The ROS and RNS generated as a result of impaired mitochondrial function, combined with reduced ATP levels in these mitochondria, can contribute to damage of vulnerable genes in the aging human brain.61 The 8-OHdG may thus serve as a marker for oxidative stress in the aging brain. However, it is not clear whether it would have a significant effect on total cellular energy metabolism as there are thousands of mitochondria, it is unlikely that DNA damage may occur in the same gene in all of them.64 However, when mutations occur in mtDNA, the corresponding mutant proteins may increase the inefficiency of the mitochondrial respiratory chain, resulting in the excessive production of ROS that cause further mtDNA and nDNA damage.
Neuronal DNA Damage by RNS
Smith and coworkers,65 along with Su and coworkers,14 have found evidence of peroxynitrite-mediated nitration of tyrosine residues of proteins to give 3-nitrotyrosine (NT)-derived proteins (vide supra). Using double labeling experiments with NT and PHF/tau antibodies, these workers have found that the most intense NT-positive neurons usually contained neurofibrillary tangles. However, many neurons lacking neurofibrillary tangles are also intensely stained for NT. NT was undetectable in the cerebral cortex of age-matched control brains. Thus NT upregulation may precede neurofibrillary tangle formation. The peroxynitrous acid and other RNS such as nitrous acid (HONO) can deaminate guanine residues of DNA. Su and coworkers14 showed that the terminal deoxynucleotidyl transferase (TdT)-labeled neurons are elevated in AD, and they have strong NT immunoreactivity, suggesting that the neurons with DNA damage in the absence of tangle formation may degenerate by tangle-independent mechanisms.
The neuronal form of nitric oxide synthase (nNOS) is elevated in reactive astrocytes in the hippocampus and entorhinal cortex in AD.66 Although NO shows protective antioxidant effects, at high concentrations it is known to mediate DNA damage.65 As a result of the upregulation of NO, increased cell death, related to DNA damage, was observed in the hippocampus and entorhinal cortex in AD.66
Diet Restriction and DNA Damage
DNA damage is significantly increased in senescent cells, e.g., in post-mitotic tissues of rodents of various ages.8,67 A significant increase in 8-OHdG was observed in nDNA with increasing age in all tissues and strains of rodents studied, a result of increased sensitivity of these tissues to oxidative stress with age. Conversely, the age-dependent increase in 8-OHdG was reduced in the mtDNA of diet-restricted mice and rats.67 It has been shown that ROS are reduced in diet-restricted rodents, where the rate of aging (e.g., life span extension) is also reduced.68 Thus a major source of oxidative DNA damage is through ROS, which may be reduced through the use of antioxidants or metal chelators.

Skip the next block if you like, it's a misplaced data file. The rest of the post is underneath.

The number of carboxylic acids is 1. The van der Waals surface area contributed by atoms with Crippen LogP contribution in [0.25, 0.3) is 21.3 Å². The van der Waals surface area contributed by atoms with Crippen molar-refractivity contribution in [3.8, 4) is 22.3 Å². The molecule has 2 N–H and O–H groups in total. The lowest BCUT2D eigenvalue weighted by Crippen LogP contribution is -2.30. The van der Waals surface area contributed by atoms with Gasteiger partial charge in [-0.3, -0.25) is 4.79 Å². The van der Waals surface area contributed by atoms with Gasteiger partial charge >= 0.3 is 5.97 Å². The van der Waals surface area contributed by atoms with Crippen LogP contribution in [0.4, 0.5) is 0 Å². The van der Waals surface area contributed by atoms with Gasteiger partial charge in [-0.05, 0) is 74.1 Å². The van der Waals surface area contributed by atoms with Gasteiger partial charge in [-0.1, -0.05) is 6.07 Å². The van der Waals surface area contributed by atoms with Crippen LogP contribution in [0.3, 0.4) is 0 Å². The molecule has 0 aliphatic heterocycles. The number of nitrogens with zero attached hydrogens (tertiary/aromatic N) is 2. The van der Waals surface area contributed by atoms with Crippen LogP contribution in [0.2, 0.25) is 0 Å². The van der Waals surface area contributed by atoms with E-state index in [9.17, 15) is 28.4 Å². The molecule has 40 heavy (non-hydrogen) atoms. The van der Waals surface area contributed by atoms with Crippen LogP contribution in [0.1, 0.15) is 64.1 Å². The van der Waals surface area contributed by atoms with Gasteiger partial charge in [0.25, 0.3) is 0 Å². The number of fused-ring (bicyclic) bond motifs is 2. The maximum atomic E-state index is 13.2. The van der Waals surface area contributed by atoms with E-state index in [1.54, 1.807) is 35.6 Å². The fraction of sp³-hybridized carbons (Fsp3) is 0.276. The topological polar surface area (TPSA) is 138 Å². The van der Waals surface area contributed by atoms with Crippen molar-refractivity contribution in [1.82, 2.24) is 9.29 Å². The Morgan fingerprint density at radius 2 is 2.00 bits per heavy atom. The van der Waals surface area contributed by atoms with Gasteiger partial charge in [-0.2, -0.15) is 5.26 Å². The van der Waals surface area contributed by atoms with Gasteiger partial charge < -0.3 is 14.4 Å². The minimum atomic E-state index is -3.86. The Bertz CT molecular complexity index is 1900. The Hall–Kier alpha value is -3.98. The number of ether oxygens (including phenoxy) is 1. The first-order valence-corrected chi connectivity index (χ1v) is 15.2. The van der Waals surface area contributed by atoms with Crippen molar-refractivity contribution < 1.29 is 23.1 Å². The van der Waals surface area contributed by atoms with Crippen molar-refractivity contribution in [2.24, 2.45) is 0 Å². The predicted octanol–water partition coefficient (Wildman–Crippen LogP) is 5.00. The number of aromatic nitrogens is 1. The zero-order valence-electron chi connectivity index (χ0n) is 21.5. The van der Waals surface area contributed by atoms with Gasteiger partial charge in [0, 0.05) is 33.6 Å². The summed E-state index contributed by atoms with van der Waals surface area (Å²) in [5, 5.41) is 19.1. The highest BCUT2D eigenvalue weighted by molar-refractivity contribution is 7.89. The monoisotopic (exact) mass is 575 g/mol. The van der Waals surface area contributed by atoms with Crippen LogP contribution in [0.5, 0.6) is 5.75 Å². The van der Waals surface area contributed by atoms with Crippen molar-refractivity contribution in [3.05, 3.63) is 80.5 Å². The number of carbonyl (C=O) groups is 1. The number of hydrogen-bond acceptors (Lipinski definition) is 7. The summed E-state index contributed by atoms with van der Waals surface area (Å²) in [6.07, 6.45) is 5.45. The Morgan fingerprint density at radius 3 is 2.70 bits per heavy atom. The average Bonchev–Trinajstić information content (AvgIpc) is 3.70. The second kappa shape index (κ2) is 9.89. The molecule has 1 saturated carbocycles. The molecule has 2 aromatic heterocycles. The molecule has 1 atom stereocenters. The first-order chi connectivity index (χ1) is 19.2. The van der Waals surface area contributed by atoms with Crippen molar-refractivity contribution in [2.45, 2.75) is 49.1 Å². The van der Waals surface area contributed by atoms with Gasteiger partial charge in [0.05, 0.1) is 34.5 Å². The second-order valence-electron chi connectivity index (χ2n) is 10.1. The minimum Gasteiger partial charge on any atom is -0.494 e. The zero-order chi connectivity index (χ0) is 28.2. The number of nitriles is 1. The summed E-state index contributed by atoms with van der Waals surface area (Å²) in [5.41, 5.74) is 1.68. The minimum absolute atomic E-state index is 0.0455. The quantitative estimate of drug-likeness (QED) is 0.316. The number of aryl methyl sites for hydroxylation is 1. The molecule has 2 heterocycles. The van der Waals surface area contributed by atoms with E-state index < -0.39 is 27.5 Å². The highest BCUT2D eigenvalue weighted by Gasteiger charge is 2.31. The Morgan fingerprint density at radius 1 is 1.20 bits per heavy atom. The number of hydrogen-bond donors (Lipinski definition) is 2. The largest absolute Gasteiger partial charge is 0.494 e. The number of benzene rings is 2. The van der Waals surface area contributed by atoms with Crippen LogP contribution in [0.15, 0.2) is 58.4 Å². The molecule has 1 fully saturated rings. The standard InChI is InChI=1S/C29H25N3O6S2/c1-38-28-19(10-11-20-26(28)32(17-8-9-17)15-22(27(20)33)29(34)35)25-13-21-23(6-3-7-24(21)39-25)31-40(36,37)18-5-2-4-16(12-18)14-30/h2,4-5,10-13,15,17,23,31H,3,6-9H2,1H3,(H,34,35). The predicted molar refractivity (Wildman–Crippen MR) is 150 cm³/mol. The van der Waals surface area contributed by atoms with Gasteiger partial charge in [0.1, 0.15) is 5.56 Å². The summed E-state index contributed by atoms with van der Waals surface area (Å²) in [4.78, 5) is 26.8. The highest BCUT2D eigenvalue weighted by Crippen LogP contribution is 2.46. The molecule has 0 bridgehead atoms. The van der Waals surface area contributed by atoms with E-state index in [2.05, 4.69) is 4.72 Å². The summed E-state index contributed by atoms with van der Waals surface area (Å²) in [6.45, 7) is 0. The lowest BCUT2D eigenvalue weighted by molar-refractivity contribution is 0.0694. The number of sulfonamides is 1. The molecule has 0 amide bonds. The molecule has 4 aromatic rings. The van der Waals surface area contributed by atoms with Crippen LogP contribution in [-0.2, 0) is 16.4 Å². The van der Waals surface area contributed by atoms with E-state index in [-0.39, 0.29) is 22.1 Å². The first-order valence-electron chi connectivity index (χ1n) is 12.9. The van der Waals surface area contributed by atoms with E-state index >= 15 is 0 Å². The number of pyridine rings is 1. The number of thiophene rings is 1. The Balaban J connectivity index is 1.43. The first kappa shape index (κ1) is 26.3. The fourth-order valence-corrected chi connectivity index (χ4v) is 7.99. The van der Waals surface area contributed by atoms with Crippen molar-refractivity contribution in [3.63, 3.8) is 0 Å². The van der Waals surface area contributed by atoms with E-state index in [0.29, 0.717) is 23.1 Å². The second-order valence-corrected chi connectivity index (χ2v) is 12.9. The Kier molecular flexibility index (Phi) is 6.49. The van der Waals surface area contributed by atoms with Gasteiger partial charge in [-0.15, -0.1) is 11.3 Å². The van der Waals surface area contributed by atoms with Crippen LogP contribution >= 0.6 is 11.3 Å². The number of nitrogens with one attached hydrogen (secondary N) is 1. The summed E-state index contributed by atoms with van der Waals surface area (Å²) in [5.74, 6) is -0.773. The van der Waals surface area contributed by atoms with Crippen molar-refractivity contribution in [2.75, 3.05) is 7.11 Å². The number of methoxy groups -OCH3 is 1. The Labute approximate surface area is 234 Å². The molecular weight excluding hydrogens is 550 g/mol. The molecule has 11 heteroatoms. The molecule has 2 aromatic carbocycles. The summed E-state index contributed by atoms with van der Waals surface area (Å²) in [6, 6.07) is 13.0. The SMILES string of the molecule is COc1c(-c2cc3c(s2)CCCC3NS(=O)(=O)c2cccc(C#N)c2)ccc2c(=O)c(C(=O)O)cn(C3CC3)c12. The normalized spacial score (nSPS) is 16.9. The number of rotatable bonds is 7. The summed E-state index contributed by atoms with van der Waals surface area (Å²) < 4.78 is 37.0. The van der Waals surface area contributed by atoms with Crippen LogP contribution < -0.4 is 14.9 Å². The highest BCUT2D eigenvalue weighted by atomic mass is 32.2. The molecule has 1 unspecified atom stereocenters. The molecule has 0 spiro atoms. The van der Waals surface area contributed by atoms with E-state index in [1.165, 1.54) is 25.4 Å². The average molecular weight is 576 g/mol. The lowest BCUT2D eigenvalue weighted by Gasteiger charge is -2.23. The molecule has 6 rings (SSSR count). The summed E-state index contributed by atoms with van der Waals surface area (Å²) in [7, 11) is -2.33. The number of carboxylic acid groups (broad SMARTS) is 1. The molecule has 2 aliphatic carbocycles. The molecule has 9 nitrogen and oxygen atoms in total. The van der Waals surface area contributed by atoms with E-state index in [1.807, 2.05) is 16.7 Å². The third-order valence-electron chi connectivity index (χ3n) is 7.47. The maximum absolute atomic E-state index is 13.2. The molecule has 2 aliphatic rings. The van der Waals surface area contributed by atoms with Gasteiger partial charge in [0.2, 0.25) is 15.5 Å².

DNA Repair and AD
DNA damaged cells can undergo apoptosis through a common p53-dependent mechanism.69 DNA damage can also be repaired by a combination of enzymes. If DNA damage is not repaired, it may be bypassed by specialized DNA polymerases.70 The repair of DNA typically involves several steps. Excision enzymes such as DNA glycosylase remove the damaged bases by the cleavage of the base-sugar bonds. An endonuclease nicks the DNA strand at this site and removes it. Then, DNA synthase fills the missing link in the strand, and a DNA ligase joins this new DNA strand with the existing undamaged strand.47 In addition to base excision repair, nucleotide excision repair may also be involved. The nucleotide excision repair involves removal of damaged nucleotides as part of large (30 nucleotide units) fragments.71
The accumulation of the damaged DNA bases in cells may result in the loss of normal cellular function which may be the basis of the causative factors of AD and other age related diseases. The oxidized bases can also be paired with abnormal bases during replication of DNA, leading, for example, to GG and AT combinations. In addition, pyrimidines next to the 8-OHdG residue are also misread72 during DNA transcription.
Nucleotide/Base Excision Repair
Nucleotide excision repair requires the TFIIH transcription-repair complex having helicase activity. These DNA helicases unwind DNA for repair as well as for replication. Base excision repair, nucleotide excision repair, and mismatch repair have been identified and characterized in eukaryotes.71 A variety of other protein complexes are also involved in DNA repair as outlined below.
There are a variety of base-specific glycosylases that cleave specific damaged bases.73 For example, human HeLa cell extracts contain two forms of 8-hydroxyguanine glycosylase (hOGG) repair enzymes. hOGG-1 cleaves 8-hydroxyguanine paired with cytosine and thymine, whereas hOGG-2 cleaves 8-hydroxyguanine paired with adenine. Expression of DNA excision repair cross complementing proteins p80 and p89 was observed in AD brains.74 These are known to repair different types of DNA damage.